It's the early 1990s and the world has been thrown into a state of perpetual disarray, thanks to economic crisis and one natural catastrophe after another having occurred during the late 80s. Consequently, the streets have become dark, lawless places and the police are taking a harder line than ever in an effort to quell the gangs of punks who now routinely loot and pillage under cover of the night.
Jimmy (Ned Manning) is a teen dropout with an unfortunate nickname who follows his older brother Frank (Ollie Hall) around, dreaming of the day he'll be allowed to borrow his hallowed '66 Chevy to take his girlfriend Carmen (Natalie McCurry, gorgeous) on a date.
He eventually has his wish granted, and takes Carmen to the local Star Drive-In where they settle down to watch a screening of TURKEY SHOOT (which shares the same director as this film, Brian Trenchard-Smith).
Pretty soon though, Jimmy and Carmen are doing what most couples do at the drive-in: fucking in the back of their car. Only, two of the wheels are stolen from the vehicle while they bonk. Jimmy gives chase to the thieves, but is alarmed to discover that the police are the culprits.
He reports the crime to drive-in manager Thompson (Peter Whitford), who simply advises the couple to get comfortable for the night and return to his office in the morning. When they do so, they learn that - due to uncontrollable rises in youth crime - the government have transformed their drive-in theatres into prison camps for unruly teenagers. Along with 193 other captives, Jimmy and Carmen are being held against their will until the powers-that-be see fit to release them.
Carmen's more worried about remaining fed and getting a decent hairdo. Jimmy, meanwhile, is panicked about getting fresh wheels for Frank's car. In the meantime, the pair of them learn to accept life within the confines of the drive-in: they're surrounded by like-minded souls, shown films every night and have free access to its American-style soda bars. As prisons go, it does all seem rather accommodating.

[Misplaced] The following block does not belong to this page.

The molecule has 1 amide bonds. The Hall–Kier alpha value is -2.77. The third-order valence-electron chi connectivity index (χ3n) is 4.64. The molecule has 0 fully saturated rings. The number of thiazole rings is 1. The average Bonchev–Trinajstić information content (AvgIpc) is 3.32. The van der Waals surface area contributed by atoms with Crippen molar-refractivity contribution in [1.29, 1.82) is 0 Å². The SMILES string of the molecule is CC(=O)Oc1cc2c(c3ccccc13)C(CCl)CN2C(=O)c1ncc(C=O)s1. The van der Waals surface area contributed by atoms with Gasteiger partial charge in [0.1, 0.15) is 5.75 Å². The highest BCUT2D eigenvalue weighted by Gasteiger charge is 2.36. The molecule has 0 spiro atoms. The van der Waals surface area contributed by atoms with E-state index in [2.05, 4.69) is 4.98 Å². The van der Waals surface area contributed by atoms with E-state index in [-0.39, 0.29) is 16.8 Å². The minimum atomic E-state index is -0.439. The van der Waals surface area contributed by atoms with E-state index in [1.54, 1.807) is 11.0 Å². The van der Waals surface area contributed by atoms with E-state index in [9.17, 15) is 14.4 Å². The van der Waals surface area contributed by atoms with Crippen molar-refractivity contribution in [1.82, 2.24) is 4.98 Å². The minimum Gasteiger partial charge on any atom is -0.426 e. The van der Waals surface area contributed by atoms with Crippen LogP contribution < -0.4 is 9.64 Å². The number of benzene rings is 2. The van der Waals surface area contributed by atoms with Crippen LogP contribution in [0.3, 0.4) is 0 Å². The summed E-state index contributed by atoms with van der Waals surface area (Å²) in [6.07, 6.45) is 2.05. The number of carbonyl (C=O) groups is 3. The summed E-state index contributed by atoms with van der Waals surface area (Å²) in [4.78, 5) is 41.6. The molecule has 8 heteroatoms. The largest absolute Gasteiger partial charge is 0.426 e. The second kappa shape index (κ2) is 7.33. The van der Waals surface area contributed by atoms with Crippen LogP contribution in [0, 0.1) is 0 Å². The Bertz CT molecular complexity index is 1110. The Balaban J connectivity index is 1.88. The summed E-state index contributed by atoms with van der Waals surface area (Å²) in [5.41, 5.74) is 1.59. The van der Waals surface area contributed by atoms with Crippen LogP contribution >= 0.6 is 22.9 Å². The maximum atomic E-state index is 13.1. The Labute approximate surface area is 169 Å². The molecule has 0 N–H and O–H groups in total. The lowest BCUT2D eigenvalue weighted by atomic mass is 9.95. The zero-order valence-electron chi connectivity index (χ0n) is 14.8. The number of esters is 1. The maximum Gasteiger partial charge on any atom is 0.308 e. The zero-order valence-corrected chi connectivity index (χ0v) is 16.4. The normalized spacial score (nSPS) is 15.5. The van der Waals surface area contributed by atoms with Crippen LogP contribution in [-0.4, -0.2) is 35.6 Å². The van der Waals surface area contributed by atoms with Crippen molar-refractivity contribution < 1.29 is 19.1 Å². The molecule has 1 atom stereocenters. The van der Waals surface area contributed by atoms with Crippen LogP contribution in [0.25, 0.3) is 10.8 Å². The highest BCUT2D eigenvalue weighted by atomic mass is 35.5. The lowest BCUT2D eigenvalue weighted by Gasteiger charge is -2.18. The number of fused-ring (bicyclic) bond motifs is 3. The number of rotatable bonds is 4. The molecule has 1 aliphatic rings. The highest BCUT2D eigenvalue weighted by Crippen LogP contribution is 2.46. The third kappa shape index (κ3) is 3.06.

But then the problems start. The introduction of a busload of immigrants - "rice gobblers" as one hick puts it - disgruntles the racist faction of the drive-in's youths. Gang warfare, attempted breakouts and heavy-handing policing ensue...
Can Jimmy emerge as the hero of the day, replace his brother's stolen wheels and escape?
If you've seen a Trenchard-Smith film (TURKEY SHOOT, STUNT ROCK for example), you'll know that he's adept at shooting action sequences in stirring, bone-crunching style. He delivers the goods in DEAD END DRIVE-IN too, albeit with healthy doses of sardonic wit and political satire thrown in for good measure. The stunts (car chases, explosions, fist fights) are all staged well, while the exploitative element is further bolstered by gang violence and the aforementioned scenes of car-bound nookie.
The cast are all proficient enough to keep things ticking over, but no-one in particular stands out. In fact, the main stand-out in the film is its sterling cinematography. Luscious widescreen photography, ambitious tracking shots and genuinely attractive framing ensure the film is always stylish - but to an extent that they outweigh the superficial screenplay and rather faceless cast. Although fun while it lasts, DRIVE-IN is definitely a case of 'style over substance'. This is reinforced by a quick resolution that robs the film of any meaningful agenda.
Elsewhere, it's a film that totally feels like a product of its time: the post-Apocalyptic theme, the CLASS OF 1984/MAD MAX-esque punk characters, the hideous disco soundtrack, the Neon set designs of the soda bar and drive-in banner ... This has "went straight to video in 1987" written all over it.